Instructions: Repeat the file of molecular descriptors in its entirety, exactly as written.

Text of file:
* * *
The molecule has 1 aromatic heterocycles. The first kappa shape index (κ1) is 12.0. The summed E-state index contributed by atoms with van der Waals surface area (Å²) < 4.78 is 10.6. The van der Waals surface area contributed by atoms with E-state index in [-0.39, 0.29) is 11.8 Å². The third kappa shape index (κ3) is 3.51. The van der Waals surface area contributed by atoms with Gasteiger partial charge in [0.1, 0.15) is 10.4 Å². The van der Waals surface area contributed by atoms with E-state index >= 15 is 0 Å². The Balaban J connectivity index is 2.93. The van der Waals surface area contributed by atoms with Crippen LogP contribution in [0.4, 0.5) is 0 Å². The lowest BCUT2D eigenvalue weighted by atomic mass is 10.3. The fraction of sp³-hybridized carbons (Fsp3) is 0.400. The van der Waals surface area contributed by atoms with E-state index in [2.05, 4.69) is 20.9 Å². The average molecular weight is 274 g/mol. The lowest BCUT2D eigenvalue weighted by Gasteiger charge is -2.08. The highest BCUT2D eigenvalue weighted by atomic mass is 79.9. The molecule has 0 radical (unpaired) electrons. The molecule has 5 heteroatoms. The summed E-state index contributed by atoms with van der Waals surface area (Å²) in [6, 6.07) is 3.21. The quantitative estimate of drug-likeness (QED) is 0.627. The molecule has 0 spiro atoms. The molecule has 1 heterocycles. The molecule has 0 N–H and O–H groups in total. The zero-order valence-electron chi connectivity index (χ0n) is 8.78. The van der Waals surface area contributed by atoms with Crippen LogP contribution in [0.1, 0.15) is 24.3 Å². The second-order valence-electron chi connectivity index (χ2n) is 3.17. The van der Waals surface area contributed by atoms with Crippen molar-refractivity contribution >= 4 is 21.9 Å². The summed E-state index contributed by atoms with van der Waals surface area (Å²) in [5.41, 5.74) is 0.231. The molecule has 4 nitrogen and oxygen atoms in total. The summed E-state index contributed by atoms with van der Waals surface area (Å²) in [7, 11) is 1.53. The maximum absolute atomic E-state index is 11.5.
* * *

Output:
The molecule has 1 aromatic heterocycles. The first kappa shape index (κ1) is 12.0. The summed E-state index contributed by atoms with van der Waals surface area (Å²) < 4.78 is 10.6. The van der Waals surface area contributed by atoms with E-state index in [-0.39, 0.29) is 11.8 Å². The third kappa shape index (κ3) is 3.51. The van der Waals surface area contributed by atoms with Gasteiger partial charge in [0.1, 0.15) is 10.4 Å². The van der Waals surface area contributed by atoms with E-state index >= 15 is 0 Å². The Balaban J connectivity index is 2.93. The van der Waals surface area contributed by atoms with Crippen LogP contribution in [0.4, 0.5) is 0 Å². The lowest BCUT2D eigenvalue weighted by atomic mass is 10.3. The fraction of sp³-hybridized carbons (Fsp3) is 0.400. The van der Waals surface area contributed by atoms with E-state index in [2.05, 4.69) is 20.9 Å². The average molecular weight is 274 g/mol. The lowest BCUT2D eigenvalue weighted by Gasteiger charge is -2.08. The highest BCUT2D eigenvalue weighted by atomic mass is 79.9. The molecule has 0 radical (unpaired) electrons. The molecule has 5 heteroatoms. The summed E-state index contributed by atoms with van der Waals surface area (Å²) in [6, 6.07) is 3.21. The quantitative estimate of drug-likeness (QED) is 0.627. The molecule has 0 spiro atoms. The molecule has 1 heterocycles. The molecule has 0 N–H and O–H groups in total. The zero-order valence-electron chi connectivity index (χ0n) is 8.78. The van der Waals surface area contributed by atoms with Crippen LogP contribution in [0.1, 0.15) is 24.3 Å². The second-order valence-electron chi connectivity index (χ2n) is 3.17. The van der Waals surface area contributed by atoms with Crippen molar-refractivity contribution >= 4 is 21.9 Å². The summed E-state index contributed by atoms with van der Waals surface area (Å²) in [5.41, 5.74) is 0.231. The molecule has 4 nitrogen and oxygen atoms in total. The summed E-state index contributed by atoms with van der Waals surface area (Å²) in [7, 11) is 1.53. The maximum absolute atomic E-state index is 11.5.